As we come to the end of the century, the entire vista of modern poetry has dramatically changed. Poems for the Millennium captures the essence of that change, and unlike any anthology available today, it reveals the revolutionary concepts at the very heart of twentieth-century poetry. International in its coverage, these volumes depart from the established poetic modes that grew out of the nineteenth century and instead bring together the movements that radically altered the ways that art and language express the human condition.
The first volume offers three "galleries" of individual poets—figures such as Mallarmé, Stein, Rilke, Tzara, Mayakovsky, Pound, H.D., Vallejo, Artaud, Césaire, and Tsvetayeva. Included, too, are sections dedicated to some of the most significant pre-World War II movements in poetry and the other arts: Futurism, Expressionism, Dada, Surrealism, Objectivism, and Negritude. The second volume will extend the gathering to the present, forming a synthesizing, global anthology that surpasses other collections in its international scope and experimental range.
Poet-editors Jerome Rothenberg and Pierre Joris provide informative and irreverent commentaries throughout. They challenge old truths and propose alternative directions, in the tradition of the revolutionary manifestos that have marked the art and poetry of the twentieth century. The result is both an essential source book for experiencing the full range of this century's poetic possibilities and a powerful statement on the future of poetry in the millennium ahead.
Jerome Rothenberg is a poet and one of the world's leading anthologists. His more than fifty books include Technicians of the Sacred: A Range of Poetries from Africa, America, Asia, Europe and Oceania (California, 1985). He is Professor of Visual Arts and Literature at the University of California, San Diego. Pierre Joris is a poet and has published over twenty books and chapbooks of poetry as well as many anthologies and translations. He is Professor of English at the State University of New York, Albany.
"The word 'anthology' hardly does justice to Rothenberg and Joris's brilliant reconceptualization of twentieth-century poetry in a global context. This is that rare book that forces us to rethink what the poetic is and can be."—Marjorie Perloff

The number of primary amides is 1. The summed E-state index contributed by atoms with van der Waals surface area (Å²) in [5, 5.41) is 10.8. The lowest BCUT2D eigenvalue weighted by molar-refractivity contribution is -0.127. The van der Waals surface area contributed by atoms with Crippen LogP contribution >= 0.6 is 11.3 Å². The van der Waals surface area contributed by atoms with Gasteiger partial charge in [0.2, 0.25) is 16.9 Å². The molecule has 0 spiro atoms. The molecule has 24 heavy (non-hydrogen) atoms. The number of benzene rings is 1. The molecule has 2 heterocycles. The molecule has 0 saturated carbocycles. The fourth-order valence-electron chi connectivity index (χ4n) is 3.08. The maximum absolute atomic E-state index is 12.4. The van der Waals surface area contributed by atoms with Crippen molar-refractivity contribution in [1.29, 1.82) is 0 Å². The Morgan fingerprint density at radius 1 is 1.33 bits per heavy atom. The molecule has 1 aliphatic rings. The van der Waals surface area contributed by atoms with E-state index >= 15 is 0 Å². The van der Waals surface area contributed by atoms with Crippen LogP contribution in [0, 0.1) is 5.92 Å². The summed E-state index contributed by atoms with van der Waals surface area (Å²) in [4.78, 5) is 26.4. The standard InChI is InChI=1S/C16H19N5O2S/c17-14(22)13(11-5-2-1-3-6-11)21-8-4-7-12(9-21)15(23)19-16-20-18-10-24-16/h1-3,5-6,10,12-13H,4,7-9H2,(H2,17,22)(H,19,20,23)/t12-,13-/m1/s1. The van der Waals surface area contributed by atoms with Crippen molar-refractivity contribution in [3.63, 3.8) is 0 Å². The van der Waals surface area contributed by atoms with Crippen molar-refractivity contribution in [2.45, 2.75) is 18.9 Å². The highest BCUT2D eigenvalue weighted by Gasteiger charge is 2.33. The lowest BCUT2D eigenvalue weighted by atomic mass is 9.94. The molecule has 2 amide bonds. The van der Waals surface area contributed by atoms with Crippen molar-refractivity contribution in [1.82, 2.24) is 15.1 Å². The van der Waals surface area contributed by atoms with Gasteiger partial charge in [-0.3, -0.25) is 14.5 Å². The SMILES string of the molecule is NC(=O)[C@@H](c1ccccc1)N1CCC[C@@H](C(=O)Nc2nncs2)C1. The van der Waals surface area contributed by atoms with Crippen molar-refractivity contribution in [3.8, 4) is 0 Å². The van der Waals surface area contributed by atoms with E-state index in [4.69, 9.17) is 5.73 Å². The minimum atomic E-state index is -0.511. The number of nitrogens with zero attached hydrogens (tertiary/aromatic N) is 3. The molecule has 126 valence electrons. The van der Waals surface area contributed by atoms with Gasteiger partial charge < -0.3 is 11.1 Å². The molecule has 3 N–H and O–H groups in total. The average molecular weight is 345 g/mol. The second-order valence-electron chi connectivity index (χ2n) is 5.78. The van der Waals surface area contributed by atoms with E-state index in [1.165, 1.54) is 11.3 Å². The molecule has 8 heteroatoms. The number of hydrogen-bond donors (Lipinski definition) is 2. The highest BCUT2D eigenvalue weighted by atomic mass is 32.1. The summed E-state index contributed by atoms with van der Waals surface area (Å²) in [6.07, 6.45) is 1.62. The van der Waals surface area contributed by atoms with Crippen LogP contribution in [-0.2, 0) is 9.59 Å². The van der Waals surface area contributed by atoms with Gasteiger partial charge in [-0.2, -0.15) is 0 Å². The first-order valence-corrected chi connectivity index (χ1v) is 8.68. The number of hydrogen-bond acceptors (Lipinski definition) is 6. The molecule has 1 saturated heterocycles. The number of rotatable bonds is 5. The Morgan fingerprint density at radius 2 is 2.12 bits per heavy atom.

"This book is destined to become a fundamental resource for the study of twentieth-century literature and culture. Its importance cannot be overstated."—Charles Bernstein
"A much broader, much more intelligent sweep, this anthology, than most."—Amiri Baraka
"A riveting literary achievement of phenomenal scope and generosity. Kudos to Rothenberg and Joris for their passionate, discerning editorship, spanning cultures, sensibilities, and languages. This illuminating compendium displays the best of humanity's bardic inheritance and vision. It should be obligatory reading for all scholars, students, writers and lovers of poetry. May the wisdom in these poems benefit us all."—Anne Waldman, Jack Kerouac School of Disembodied Poetics, The Naropa Institute
"Looking back from this end of the century we can begin to see how partial our views of its literary happenings have been: how time-bound, tongue-bound, often celebrity-bound. In an accurately titled Poems for the Millennium we can at last sense the scope of the Revolution of the Word that's been in process since—oh, 1895. There's no other anthology like this one, no other overview so venturesome."—Hugh Kenner
"This is not like any other anthology, not a collection of excellences, no absurd imitations of a canon. It's more like a Handbook of Inventors and Inventions, or of Explorers and Discoveries, that opens up all sorts of pathways for poetry from its past and future to a living present. A truly international book of modern poetry that exceeds its claims to move from the fin de siècle to the poets of Negritude, as it crosses frontiers of language and culture and genre. This may be the only collection of modernist poetry that reveals its simultaneous connections to an archaic and ecological past as well as a technological future, as it also wipes out rigid distinctions between poets and painters and sculptors and performers. It is above all a book of possibilities and invitations.—David Antin
"The intermingling circles of poetries and cultures move outward to continents and also open up to all times. True cosmopolitanism loves the specifics of little places and small societies—just the right gesture, the precise quaver of the voice, the exact variety of maize. Rothenberg and Joris's anthology gives us, by virtue of its organic structure and inspired choices, the possibility of a kind of situated internationalism, what 'modernism' half wanted to become. This is a presentation of a poetics that is already here, but imperfectly recognized. It is a sourcebook for the future."—Gary Snyder